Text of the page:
Usually in preparative chromatography one needs to know when the desired substance to be separated is coming down the pike. Often this required some sophisticated instrumentation. But, it occurred to me that another way would be to two find dyes that (1) won't combine with anything in the mixture to be separated, (2) have Rf values that bracket the Rf value of the desired compound w/o including any others. Then one can simply visually inspect the chromo column (assuming it is glass)to tell where the product is and when it is about to come out. So, if this has been done then really my question is: is a table of dyes, and what kinds of functional groups they are safe with, and their Rf values.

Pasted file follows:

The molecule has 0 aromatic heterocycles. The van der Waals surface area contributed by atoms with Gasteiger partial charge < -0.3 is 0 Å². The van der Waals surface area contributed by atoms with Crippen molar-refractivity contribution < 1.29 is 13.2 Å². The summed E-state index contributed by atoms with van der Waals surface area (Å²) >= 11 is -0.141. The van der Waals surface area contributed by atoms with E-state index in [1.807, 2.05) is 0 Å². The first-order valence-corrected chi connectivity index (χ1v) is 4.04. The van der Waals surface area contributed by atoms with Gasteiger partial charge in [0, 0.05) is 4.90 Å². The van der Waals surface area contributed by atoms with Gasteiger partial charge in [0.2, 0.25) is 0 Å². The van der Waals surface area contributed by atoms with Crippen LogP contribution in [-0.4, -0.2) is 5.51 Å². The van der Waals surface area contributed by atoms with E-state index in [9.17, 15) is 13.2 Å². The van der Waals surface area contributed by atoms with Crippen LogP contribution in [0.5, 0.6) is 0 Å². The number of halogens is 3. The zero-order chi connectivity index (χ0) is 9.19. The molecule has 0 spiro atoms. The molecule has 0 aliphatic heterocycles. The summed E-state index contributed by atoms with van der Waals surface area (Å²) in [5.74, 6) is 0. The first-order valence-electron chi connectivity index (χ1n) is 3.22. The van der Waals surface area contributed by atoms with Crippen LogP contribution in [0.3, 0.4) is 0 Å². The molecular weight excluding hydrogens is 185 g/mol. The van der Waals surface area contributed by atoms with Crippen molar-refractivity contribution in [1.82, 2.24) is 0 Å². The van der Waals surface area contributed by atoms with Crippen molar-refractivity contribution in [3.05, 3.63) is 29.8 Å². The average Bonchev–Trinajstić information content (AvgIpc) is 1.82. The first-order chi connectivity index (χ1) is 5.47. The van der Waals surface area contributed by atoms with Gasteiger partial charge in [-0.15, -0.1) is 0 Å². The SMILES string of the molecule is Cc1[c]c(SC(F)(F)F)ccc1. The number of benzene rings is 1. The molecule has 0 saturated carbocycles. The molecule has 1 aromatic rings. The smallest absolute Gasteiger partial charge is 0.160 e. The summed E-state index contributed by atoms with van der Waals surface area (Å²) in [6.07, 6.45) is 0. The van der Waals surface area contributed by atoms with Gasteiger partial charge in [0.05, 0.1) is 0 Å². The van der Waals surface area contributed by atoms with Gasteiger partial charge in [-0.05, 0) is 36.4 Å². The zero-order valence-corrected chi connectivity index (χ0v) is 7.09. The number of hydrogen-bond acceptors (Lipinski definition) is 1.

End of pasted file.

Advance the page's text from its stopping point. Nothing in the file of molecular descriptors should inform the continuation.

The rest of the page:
In answer to comments below: I know a TLC is relatively fast. I was thinking of preparative chromatography.
Even approximate Rf values of dyes, run with maybe 2-3 different, pure solvents, in dry silica, would be useful. One could then guess which dyes would be useful, run test TCLs to find dyes that are either just above or below the desired substance X on the TLC plate.
Ideally the dye spots would not overlap the X spot at all so no separation would be required after.
Then in the preparative step I don't need to auto-sample or use a UV detector: just glance over at the column (thinking of low pressure flash chromo in a glass column) to see if the first dye is approaching the bottom - while doing other stuff. When the first dye just runs out, then I change the collection flask until the post-X dye starts showing up. Sounds easy! But I know there would be complications.